MOODY’S ANALYTICS lowered its growth forecast for the Philippine economy to 4% this year, citing the impact of prolonged restriction measures that were paired with “limited” government support.
“Our forecast now for this year is only for about 4% growth, that’s fairly weak growth compared to the 6-7% growth we’ve gotten used to over the years prior to the pandemic,” Moody’s Analytics Chief Asia-Pacific Economist Steven Cochrane said in an interview with BusinessWorld Live on One News last week.
“Just a couple of months ago, we really thought that we would begin seeing a period of steady quarter-on-quarter growth as different parts of the economy began to accelerate,” he added.
This new projection is lower than the 4.9% gross domestic product (GDP) growth outlook penciled in last month, and is below the 6-7% full-year target of the government.
Moody’s Analytics revised the full-year forecast after the Philippines reported an 11.8% GDP annual growth in the second quarter. Quarter on quarter, GDP declined by 1.3%, reflecting the impact of the stricter lockdown from late March to April.
Mr. Cochrane said quarter-on-quarter growth was initially expected to continue its recovery, but this was proven wrong.
“Normally, we would think that there would be a good stability in exports and when the quarantines are lifted, we would see consumer spending grow quickly, and followed by government support, and infrastructure projects are restarted and accelerated and so forth. But none of that process is happening right now,” he said.
Mr. Cochrane said the outlook for Philippines’ recovery has dimmed, as the government once again placed the capital region under an enhanced community quarantine (ECQ) to curb the Delta-driven surge in coronavirus disease 2019 (COVID-19).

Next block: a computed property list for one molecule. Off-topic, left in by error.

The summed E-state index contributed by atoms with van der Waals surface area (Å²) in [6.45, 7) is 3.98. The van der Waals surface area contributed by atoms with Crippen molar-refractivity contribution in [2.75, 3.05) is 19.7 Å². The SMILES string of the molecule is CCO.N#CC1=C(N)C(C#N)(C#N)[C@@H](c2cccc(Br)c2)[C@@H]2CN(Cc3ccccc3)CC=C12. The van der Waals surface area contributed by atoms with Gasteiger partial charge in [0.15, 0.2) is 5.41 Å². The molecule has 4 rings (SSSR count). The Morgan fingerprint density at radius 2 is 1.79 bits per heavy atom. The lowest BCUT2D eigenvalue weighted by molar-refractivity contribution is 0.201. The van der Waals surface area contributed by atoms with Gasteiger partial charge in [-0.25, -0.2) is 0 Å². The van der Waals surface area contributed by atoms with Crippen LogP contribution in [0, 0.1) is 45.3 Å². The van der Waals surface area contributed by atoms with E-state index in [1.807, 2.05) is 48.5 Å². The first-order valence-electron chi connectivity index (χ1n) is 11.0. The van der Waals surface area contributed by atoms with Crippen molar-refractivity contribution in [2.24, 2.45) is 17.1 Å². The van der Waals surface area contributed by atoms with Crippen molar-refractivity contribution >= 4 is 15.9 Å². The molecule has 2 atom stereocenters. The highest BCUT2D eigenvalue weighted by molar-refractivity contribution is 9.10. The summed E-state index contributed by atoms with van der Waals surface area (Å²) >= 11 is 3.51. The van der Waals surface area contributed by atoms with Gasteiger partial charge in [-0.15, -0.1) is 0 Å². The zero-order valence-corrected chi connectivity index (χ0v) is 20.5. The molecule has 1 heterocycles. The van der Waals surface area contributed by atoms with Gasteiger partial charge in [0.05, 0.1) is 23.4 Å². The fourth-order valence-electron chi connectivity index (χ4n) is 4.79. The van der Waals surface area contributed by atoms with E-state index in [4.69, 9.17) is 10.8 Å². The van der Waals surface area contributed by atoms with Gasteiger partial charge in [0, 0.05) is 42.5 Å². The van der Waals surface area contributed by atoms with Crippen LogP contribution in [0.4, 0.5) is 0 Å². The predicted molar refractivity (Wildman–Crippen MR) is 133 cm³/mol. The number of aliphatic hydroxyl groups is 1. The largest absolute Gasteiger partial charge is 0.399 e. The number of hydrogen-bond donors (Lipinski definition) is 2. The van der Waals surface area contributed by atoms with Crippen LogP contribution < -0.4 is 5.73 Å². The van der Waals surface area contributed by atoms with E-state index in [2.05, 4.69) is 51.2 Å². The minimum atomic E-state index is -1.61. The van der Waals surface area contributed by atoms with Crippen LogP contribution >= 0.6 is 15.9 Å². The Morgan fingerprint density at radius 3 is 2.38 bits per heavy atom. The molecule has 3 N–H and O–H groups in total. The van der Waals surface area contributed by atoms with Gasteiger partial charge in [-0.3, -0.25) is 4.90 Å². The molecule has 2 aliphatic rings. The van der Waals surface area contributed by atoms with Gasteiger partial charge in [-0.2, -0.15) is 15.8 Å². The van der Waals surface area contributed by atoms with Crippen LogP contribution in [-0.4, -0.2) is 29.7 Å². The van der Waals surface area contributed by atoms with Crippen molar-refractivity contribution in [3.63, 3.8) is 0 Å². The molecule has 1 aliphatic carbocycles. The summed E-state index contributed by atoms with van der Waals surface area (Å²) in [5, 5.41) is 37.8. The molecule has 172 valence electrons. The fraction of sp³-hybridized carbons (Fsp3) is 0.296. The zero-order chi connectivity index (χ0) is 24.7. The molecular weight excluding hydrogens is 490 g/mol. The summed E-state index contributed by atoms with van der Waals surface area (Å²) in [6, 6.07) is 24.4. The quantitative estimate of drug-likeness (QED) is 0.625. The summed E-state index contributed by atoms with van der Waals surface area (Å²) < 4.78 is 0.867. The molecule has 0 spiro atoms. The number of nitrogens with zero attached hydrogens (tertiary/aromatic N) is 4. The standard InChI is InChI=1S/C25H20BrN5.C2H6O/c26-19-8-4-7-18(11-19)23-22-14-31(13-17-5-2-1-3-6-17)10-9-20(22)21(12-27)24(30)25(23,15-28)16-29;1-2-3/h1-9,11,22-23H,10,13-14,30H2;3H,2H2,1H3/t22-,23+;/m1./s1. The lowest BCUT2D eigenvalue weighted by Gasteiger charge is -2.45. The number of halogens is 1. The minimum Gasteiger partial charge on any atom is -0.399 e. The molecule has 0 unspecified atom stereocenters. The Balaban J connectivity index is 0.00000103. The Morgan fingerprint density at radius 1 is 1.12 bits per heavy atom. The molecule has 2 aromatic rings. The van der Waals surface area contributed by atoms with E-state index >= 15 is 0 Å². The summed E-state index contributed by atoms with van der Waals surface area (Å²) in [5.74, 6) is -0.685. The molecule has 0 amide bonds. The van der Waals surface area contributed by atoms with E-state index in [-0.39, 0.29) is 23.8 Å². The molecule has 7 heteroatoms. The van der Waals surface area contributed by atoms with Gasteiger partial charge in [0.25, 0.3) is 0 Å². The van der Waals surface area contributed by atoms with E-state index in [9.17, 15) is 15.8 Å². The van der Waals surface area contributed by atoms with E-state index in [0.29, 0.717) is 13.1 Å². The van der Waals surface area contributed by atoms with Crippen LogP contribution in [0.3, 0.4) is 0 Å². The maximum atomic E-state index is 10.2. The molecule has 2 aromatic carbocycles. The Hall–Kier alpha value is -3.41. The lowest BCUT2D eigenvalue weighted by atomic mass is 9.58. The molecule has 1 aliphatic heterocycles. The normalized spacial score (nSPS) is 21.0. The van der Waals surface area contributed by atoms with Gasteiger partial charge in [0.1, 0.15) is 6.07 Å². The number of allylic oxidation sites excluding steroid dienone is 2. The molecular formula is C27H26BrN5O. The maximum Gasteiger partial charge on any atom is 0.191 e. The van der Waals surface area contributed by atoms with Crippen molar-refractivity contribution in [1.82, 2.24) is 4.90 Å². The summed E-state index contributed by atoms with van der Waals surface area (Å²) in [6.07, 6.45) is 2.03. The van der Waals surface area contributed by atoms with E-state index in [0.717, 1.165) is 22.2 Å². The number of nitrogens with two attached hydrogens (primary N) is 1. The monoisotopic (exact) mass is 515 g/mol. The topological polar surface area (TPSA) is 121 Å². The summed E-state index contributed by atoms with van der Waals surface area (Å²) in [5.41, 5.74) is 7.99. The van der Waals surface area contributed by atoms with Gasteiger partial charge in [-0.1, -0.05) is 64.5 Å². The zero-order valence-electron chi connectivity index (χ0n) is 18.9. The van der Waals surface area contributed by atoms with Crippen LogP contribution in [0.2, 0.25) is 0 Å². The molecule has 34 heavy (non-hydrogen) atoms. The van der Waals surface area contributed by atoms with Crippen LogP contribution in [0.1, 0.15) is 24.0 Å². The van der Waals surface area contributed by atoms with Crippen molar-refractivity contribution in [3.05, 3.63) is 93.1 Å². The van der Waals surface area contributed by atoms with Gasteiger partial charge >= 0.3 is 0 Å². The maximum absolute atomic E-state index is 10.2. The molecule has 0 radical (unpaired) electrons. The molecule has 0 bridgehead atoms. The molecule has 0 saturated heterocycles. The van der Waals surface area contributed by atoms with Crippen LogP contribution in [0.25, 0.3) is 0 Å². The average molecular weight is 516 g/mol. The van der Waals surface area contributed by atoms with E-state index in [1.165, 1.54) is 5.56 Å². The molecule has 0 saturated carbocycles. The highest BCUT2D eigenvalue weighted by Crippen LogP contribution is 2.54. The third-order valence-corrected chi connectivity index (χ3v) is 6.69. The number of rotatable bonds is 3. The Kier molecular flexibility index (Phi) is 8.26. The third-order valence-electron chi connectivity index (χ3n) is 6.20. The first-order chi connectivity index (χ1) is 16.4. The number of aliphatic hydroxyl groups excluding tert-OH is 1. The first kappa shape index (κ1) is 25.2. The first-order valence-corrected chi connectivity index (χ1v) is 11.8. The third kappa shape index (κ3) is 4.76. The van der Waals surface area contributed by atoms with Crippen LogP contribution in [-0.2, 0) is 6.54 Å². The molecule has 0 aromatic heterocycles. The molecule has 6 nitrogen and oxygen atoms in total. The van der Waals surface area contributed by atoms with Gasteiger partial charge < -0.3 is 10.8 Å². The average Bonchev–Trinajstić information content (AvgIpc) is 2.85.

It also does not help that infection rates are again peaking, he added.
The Health department on Sunday reported 14,749 new COVID-19 cases, the second-highest daily increase since the pandemic began. This brought the active cases to 102,748.
Also on Sunday, the government reported 182 cases of the more infectious Delta variant and the first case of the Lambda variant in the country.
Mr. Cochrane warned that “limited” support from the government for those affected by the restriction measures could worsen the economic impact of the pandemic, especially on the most vulnerable sectors.
The government has released P10.894 billion for financial aid meant for the bottom 80% of the population in Metro Manila. The Department of Budget and Management said low-income families are expected to receive P1,000 to P4,000 per household.
“The longer this [lockdown] goes on and the fact that there is only a limited amount of support from government in terms of lending a helping hand to either unemployed households or small- and medium-sized businesses, there’s a good chance that many of these businesses that employed people simply won’t have the ability to come back,” Mr. Cochrane said.
To avoid this scenario, another round of fiscal stimulus will be a welcome development, although it would have been better if it was implemented six months ago, Mr. Cochrane said.
He said this support should come in the form of assistance for businesses so they can retain employees and expand production once restrictions are lifted.
“It will depend on how long the quarantine will lasts. If the quarantines take longer, I would say there would be a need for more [support],” he said.
The proposed Bayanihan to Arise as One Act allocated P400 billion for stimulus response and included P108 billion in cash assistance which is equivalent to P2,000 for all Filipinos. The measure has been approved by the House of Representatives but remains pending in the Senate. — Luz Wendy T. Noble